N EARLY six hundred years before the Christian era began, Croesus was king of Lydia. He was a brave and successful warrior and had a large kingdom. He was at that time the richest man in the world, though his fortune of nine millions of dollars would not now be considered very great. He was also extremely proud of his wealth.
It is said that when Solon was upon his travels he went to Sardis, the capital city of Lydia. The king was glad to see him and showed him all the treasures gathered in his palace. There were chests full of gold and silver money, boxes in which shone thousands of precious stones, rooms in which hung many dresses of silk, velvet, and cloth of gold. There were pictures, statues, ivory carvings, shields, swords, spears, and musical instruments, gathered from every part of the known world.
Solon had never seen such treasures but he did not say, "How wonderful! How beautiful!"
Croesus was not pleased at this silence. "Did you ever see a happier man than I am?" he inquired at last.
"Yes," said Solon.
"Who was he, and where did he live?" asked the king.
"He lived in Athens, and his name was Tellus. He always had enough to live on, and when he died it was in battle fighting for his country. Not only his children but the state mourned for him. I never knew anybody else so happy as he."
"Who was next in happiness?" asked Croesus.
"Two sons of a priestess of Hera in Argos. Once she was to offer sacrifice and the oxen which should draw her were not ready. Her sons harnessed themselves to the chariot and brought her to the temple. She prayed that those dutiful sons might receive the best of all gifts, and her prayer was answered. That night they fell asleep and never woke again. They passed away without sorrow or pain. Their kindred loved them, their country honored them. Who could be happier than they?"
"Do you mean that a rich and powerful king is not happy?" asked the king angrily.
"O king!" replied the sage, we can call no man truly happy until he dies. Power, health, and riches may all pass away. That which we may lose in a day cannot make us happy and he who looks for joy in such things is not wise."
Croesus was displeased with these words of Solon but he could not forget them. He was not really so happy as he pretended to be. He had two sons, one of them dumb; the other, Atys, handsome and gifted. Croesus dreamed that this son was killed by an instrument with an iron point. He was much afraid that the dream would come true.
Gordius, king of Phrygia, had two sons one of whom, Adrastus, accidentally killed the other. His father drove the unfortunate boy from his court; and he went to Croesus who received him kindly.
A wild boar had done much damage in the fields and vineyards, and Croesus sent Atys with Adrastus to hunt and kill the beast. They found him and Adrastus threw an iron-pointed spear, which missed the animal and struck Atys in the side. Thus the prophecy of the dream was fulfilled.
It is said that, some time after, the son who was dumb saw his father in danger of being killed. The power of speech came to him and he called out, "Look, father! Take care, take care!"
Cyrus was now gaining power and Croesus, afraid for his kingdom, asked for help from the Greeks and advice from their oracles. All gave him fine words, but none kept the promise.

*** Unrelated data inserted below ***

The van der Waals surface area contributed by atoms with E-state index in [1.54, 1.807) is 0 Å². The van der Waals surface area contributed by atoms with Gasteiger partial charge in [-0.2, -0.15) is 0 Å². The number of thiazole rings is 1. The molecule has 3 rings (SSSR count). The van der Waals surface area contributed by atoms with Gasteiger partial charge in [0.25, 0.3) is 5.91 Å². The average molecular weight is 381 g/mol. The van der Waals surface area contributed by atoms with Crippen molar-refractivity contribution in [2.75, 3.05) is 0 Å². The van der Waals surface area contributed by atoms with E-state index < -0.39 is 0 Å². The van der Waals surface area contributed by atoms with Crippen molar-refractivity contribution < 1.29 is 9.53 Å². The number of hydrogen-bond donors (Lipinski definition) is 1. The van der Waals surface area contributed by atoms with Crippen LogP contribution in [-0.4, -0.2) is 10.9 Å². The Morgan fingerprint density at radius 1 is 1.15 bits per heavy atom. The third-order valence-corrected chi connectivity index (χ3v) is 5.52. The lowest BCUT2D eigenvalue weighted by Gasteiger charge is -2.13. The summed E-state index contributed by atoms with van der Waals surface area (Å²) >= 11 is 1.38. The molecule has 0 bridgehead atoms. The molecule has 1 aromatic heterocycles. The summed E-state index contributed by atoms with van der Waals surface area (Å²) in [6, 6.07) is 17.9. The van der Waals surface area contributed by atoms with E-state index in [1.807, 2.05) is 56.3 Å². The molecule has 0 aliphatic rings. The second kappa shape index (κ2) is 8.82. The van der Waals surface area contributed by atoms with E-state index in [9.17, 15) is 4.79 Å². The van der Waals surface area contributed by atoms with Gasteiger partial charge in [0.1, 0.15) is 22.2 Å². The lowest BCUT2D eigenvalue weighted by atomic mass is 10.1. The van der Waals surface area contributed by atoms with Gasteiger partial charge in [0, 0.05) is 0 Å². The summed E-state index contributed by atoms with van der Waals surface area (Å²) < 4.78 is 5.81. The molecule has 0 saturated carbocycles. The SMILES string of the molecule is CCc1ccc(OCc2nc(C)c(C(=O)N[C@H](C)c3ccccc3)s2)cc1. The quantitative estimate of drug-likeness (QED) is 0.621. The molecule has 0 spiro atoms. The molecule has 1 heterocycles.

Croesus led out his own army against Cyrus, and fought a battle in which neither side won the victory. Croesus retreated toward Sardis and Cyrus followed. The Lydian king ordered his cavalry to charge upon the Persians. Cyrus put a number of camels in the front rank, and when the horses saw those strange beasts nothing could hold them. They ran wildly away and the defeat of Croesus was complete.
He shut himself up in his city of Sardis which Cyrus besieged for many months. One day a soldier, leaning over the wall of the citadel, dropped his helmet which rolled into the plain below. He climbed after it down the face of the rock and went up again by the same path.
A soldier in the army of Cyrus saw this and asked permission to lead a party up the rocky height. They started in the night. The Lydians did not watch that point for they did not think an enemy would come that way. The Persians took the citadel by surprise and quickly had the city at their mercy.
The Capture of the Citadel
Croesus was taken prisoner and Cyrus ordered him to be burned alive as a sacrifice to the gods.
He was chained and laid upon the piled up wood. As the fire was kindled he called out in a loud voice, "0 Solon! Solon! Solon!"
Cyrus ordered that the fire should be put out and the captive brought before him.
"Upon whom did you call so earnestly?" he asked. "Was it your god to whom you prayed, or was it some friend whom you remembered?"
"O king!" said the captive Croesus, "it was the name of a wise man who warned me that I could not be happy while I trusted in power, health, or riches.
"My power is gone for I am your slave. My riches are mine no more for they are yours. What health have I, who a moment ago was at the door of death and in another moment may return there by your command? I am the most unhappy wretch in all the world!"
But Cyrus said, "I will give you freedom, and you shall be my friend." Often afterwards he took the advice of the man whom Solon had warned.
Of this story only part can be true. Solon had gone home to Athens before Croesus began to reign. But it is true that Croesus was thought to be the richest man in the world; that he had two sons one of whom was deaf and dumb; that the other son was killed by accident; that Croesus was defeated by Cyrus, and ordered to be burned alive; and that he was spared, and became the friend of his conqueror.